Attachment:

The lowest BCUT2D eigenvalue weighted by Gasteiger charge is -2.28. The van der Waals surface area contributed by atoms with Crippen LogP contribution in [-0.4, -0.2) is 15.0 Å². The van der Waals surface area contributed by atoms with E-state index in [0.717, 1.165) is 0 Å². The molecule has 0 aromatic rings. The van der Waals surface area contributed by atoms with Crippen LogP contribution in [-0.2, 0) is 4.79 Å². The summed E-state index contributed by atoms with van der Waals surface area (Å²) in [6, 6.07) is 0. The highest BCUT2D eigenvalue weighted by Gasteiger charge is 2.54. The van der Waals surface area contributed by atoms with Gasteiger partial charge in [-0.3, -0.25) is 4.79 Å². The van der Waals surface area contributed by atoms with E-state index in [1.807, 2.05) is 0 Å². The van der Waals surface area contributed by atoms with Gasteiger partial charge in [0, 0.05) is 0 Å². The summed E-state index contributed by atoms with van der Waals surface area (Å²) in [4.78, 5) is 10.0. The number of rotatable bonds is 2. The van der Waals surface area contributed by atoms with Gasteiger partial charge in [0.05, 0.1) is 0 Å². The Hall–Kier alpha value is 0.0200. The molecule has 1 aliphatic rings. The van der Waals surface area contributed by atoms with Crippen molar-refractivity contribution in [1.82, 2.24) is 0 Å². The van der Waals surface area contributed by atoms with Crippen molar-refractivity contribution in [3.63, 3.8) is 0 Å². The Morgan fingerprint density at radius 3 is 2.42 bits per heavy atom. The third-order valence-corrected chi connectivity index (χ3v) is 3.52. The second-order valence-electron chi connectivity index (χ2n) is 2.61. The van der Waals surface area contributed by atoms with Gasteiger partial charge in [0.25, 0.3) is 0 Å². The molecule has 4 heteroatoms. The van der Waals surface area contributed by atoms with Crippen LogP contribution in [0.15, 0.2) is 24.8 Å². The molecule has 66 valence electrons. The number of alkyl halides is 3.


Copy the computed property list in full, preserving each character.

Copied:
The lowest BCUT2D eigenvalue weighted by Gasteiger charge is -2.28. The van der Waals surface area contributed by atoms with Crippen LogP contribution in [-0.4, -0.2) is 15.0 Å². The van der Waals surface area contributed by atoms with E-state index in [0.717, 1.165) is 0 Å². The molecule has 0 aromatic rings. The van der Waals surface area contributed by atoms with Crippen LogP contribution in [-0.2, 0) is 4.79 Å². The summed E-state index contributed by atoms with van der Waals surface area (Å²) in [6, 6.07) is 0. The highest BCUT2D eigenvalue weighted by Gasteiger charge is 2.54. The van der Waals surface area contributed by atoms with Gasteiger partial charge in [-0.3, -0.25) is 4.79 Å². The van der Waals surface area contributed by atoms with E-state index in [1.807, 2.05) is 0 Å². The van der Waals surface area contributed by atoms with Gasteiger partial charge in [0, 0.05) is 0 Å². The summed E-state index contributed by atoms with van der Waals surface area (Å²) in [4.78, 5) is 10.0. The number of rotatable bonds is 2. The van der Waals surface area contributed by atoms with Gasteiger partial charge in [0.05, 0.1) is 0 Å². The Hall–Kier alpha value is 0.0200. The molecule has 1 aliphatic rings. The van der Waals surface area contributed by atoms with Crippen molar-refractivity contribution in [1.82, 2.24) is 0 Å². The van der Waals surface area contributed by atoms with Crippen molar-refractivity contribution in [3.63, 3.8) is 0 Å². The Morgan fingerprint density at radius 3 is 2.42 bits per heavy atom. The third-order valence-corrected chi connectivity index (χ3v) is 3.52. The second-order valence-electron chi connectivity index (χ2n) is 2.61. The van der Waals surface area contributed by atoms with Gasteiger partial charge in [0.25, 0.3) is 0 Å². The molecule has 4 heteroatoms. The van der Waals surface area contributed by atoms with Crippen LogP contribution in [0.15, 0.2) is 24.8 Å². The molecule has 66 valence electrons. The number of alkyl halides is 3.